A lot has been written, discussed, and opined on Section 377 of the IPC. But where there are thought-provoking pieces about queerness, heartbreaking personal essays about struggles with homophobia in India, and informative analyses of the nature of laws, there is also noxious diatribe, written, perhaps, with the express purpose of either derailing the conversation — or just to have an “edgy” self-serving opinion.
A column titled “Fighting 377, stupidly: In seeking 15 seconds of fame, gay rights activists have only lost valuable time,” penned by Abhijit Iyer-Mitra, a Senior Fellow at Institute of Peace and Conflict Studies, falls under the latter.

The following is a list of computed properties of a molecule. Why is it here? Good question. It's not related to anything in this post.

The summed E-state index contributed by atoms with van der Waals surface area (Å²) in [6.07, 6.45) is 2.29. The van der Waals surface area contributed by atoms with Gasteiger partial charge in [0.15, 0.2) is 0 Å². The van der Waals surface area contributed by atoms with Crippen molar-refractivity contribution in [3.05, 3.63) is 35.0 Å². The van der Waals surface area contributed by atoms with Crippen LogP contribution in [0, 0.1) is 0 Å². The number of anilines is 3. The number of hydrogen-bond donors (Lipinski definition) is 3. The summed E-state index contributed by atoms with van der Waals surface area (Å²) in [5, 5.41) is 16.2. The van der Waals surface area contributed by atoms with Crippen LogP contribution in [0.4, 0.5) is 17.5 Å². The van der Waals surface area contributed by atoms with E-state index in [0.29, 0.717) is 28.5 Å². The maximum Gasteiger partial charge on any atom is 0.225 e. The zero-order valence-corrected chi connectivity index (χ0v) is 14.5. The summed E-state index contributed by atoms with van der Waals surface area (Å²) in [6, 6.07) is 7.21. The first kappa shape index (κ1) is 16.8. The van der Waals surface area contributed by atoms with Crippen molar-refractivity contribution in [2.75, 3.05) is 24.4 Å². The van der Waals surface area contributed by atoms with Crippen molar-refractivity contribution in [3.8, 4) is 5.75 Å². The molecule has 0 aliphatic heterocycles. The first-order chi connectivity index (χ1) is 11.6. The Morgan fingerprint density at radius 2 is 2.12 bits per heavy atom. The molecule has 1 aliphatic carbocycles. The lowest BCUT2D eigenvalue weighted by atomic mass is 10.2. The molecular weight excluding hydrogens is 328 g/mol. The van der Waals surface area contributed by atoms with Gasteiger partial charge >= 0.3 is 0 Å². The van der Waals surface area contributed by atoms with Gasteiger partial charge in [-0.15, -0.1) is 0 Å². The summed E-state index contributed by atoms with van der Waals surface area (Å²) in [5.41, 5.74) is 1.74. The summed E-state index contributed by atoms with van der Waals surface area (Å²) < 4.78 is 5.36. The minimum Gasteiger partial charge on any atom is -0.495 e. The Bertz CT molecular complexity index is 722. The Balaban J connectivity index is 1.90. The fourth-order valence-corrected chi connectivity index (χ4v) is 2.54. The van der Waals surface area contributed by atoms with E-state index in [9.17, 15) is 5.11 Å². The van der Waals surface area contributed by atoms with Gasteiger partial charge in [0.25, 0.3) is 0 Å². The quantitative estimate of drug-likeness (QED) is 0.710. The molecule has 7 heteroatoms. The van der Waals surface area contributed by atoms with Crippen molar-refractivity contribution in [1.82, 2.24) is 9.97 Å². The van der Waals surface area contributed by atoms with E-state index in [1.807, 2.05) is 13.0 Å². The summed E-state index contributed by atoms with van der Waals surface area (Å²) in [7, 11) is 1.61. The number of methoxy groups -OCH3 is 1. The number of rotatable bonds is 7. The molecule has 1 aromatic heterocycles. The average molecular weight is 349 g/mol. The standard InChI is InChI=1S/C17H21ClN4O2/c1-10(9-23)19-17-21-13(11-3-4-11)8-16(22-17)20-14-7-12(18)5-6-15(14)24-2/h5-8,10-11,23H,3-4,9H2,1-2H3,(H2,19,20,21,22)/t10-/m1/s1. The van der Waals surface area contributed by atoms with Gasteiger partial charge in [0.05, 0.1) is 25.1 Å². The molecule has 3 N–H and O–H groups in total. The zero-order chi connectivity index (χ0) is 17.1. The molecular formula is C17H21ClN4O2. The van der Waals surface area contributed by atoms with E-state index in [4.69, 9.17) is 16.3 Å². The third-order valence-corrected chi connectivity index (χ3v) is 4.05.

Fallacious claims in this column begin with a question: “Why has the [LGBTQ+] community’s fight for decriminalisation taken so long in a society that can arguably be classified as one of the most open to same-sex relations, historically and in modern times, socially least violently opposed to it in the Third World?”
It’s an intentionally loaded question that leads with the presumption that India, as a nation, has been open to homosexuality and that it has been socially non-violent (or at least, the least violent) towards the idea of same-sex relations. This notion is false.
Instances of homosexual folk present in Hindu mythology is no barometer for judging the social acceptance of same-sex couples; after all, any organised religion works “best” when commandments and codes are cherry-picked. But even if we shrug off ancient (and even medieval) histories of the Indian subcontinent, the modern Indian homosexual has mostly been at the receiving end of violence, sometimes verbal, sometimes psychological, and often physical.